Â So now in blue, you can hardly see, but the wait time for 000.

Â That's the one that I did before is in red, and it's an average about 18 for

Â these, but in blue is the wait times for 001.

Â So in the first line, the first occurrence of 001 is starting at the nineth bit.

Â In the second, it's at the forth bit, and so forth.

Â And this time, the expected wait time for 001 in this set of bit strings is only 6.

Â It's much much less.

Â And now we're wondering, are these bit strings really random?

Â What's going on here?

Â Well, the fact is that the pattern, itself,

Â definitely is a factor in what the wait time is.

Â And that's what we're going to look at next.

Â 18:18

So but now we want the answer to this question,

Â what's the probability that a random bit stream doesn't contain that pattern, 0001?

Â It's a little bit counterintuitive that it's not the same for

Â any set of four bits but it's definitely not as we'll see.

Â Or what's the wait time for the first occurrence of 0001?

Â What about other patterns, like 1110 or 1111, and so forth?

Â So, the idea that it's the pattern itself

Â that determines the probability of existence and

Â the expected wait time has to do with a phenomenon called autocorrelation.

Â That's what we're going to look at next.

Â So what we'll do is use the symbolic method to

Â get explicit [COUGH] equations for the generating function for

Â the number of bit strings not containing a specified pattern.

Â 20:03

These two sets are disjointed,

Â that is the T sub p has the pattern in it, S sub p does not have the pattern in it.

Â So there's no string that's in both of them.

Â Empty string doesn't contain a pattern so its in S sub p.

Â The other thing is if we have a string in S sub p,

Â and we add one bit to it, either we're going to get a string that's in S sub p,

Â or that bit will complete the pattern and

Â we'll get a string that's in T sub p, the only occurrence of the pattern.

Â 21:24

in number of trailing bits, uses, and exponents.

Â So we start out with a z to the 0 in the polynomial.

Â And then we slide over one, two, three, four, five positions, and

Â when we slide over five positions, then the trailing bits match the leading

Â bits of the pattern, when the 1010 at the beginning match the trailing four bits.

Â And we slid five positions, so we put z to the 5th.

Â And then two more positions,

Â the two trailing bits match the two leading bits that's z to the 7.

Â So in all the possible slides the only match of

Â the trailing bits with leading bits is at position zero, five and seven.

Â That defines the autocorrelation polynomial of the pattern for this one.

Â It's all our correlation problem is one plus Z to the fifth plus Z to the seventh.

Â And that's going to play a role in the development of another

Â relationship between two combinatarial classes that we just defined.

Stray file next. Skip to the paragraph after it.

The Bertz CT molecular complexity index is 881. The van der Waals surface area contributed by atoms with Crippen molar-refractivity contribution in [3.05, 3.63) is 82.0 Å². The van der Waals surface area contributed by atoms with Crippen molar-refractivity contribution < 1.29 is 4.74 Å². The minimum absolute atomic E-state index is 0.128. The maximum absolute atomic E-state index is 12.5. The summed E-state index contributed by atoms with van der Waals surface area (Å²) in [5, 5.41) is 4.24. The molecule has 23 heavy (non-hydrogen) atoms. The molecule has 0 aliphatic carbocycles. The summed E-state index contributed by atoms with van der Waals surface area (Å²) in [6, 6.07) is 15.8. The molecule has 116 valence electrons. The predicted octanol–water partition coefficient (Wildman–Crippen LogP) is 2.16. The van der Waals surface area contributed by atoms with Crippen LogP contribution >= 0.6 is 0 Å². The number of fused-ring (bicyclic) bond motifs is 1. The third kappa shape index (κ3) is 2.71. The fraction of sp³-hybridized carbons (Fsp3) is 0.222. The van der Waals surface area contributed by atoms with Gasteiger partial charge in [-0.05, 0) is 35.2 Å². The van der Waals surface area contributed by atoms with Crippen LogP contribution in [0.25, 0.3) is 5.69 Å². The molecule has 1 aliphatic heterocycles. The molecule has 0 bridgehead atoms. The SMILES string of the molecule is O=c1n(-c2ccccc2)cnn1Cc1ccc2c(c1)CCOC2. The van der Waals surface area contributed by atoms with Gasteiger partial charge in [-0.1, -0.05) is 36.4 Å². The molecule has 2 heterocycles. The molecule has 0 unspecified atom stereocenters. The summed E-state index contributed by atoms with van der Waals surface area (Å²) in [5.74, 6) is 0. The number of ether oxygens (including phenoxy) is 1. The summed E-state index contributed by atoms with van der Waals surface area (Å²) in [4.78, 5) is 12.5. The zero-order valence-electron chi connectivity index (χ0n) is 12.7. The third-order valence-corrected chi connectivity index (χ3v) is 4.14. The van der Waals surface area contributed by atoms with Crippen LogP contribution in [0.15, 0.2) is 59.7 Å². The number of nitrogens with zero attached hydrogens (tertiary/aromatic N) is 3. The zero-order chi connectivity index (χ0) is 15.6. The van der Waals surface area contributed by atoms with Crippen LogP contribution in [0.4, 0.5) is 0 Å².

Â This is the second construction so

Â remember S sub p doesn't contain the pattern.

Â And T sub p ends in the pattern but has no other occurrence of the pattern.

Â And so the idea is, if you take any string in T sub p and

Â then you add a tail corresponding to the tail

Â that you'd get to complete the pattern in the auto-correlation.

Â So the first one's null and the second one, if you add the five bits that you

Â shifted off at the end of the pattern, you get an occurrence of the pattern.

Â And again, if you had the seven bits, you'd get an occurrence of the pattern.

Â So in those three cases, null, one of course corresponding to each bit in

Â the auto correlation polynomial, you'll get a string,

Â that you have a string in S sub p does not contain the pattern.

Â If you add the tail, I'm sorry, if you have a string in T sub p and

Â you add this tails, then you'll get

Â a string in S sub p from knocking off the pattern.

Â So every time the result is the string in S sub p followed by the pattern.

Â So S sub p, times the pattern, is T sub p,

Â times the one place, for each bit in the correlation polynomial.

Â 23:55

So we have those two constructions.

Â One, if you add a bit to a string in S, you get either a string in S sub p,

Â And the other one is if you take a string in T and you got a chance for every bit in

Â the order correlation polynomial to make a string in S followed by the pattern.

Â Those are the two constructions.

Â And these use, these two constructions are set up for the symbolic method.

Â They just used the basic operations.

Â So they're immediately correspond to generating function equations.

Â First one, z0 + z1 is 2z, and otherwise,

Â it's just directly corresponds to having a generating functions.

Â In the second one, the pattern has OGF z to the p, so Sp times zP = Tp.

Â And then what's left over here is the correlation polynomial itself.

Â So now we have two equations in s and p that we can solve.

Â And the correlation polynomial of the pattern is part of the answer.

Â So that's the solution of those two simultaneous equations.

Â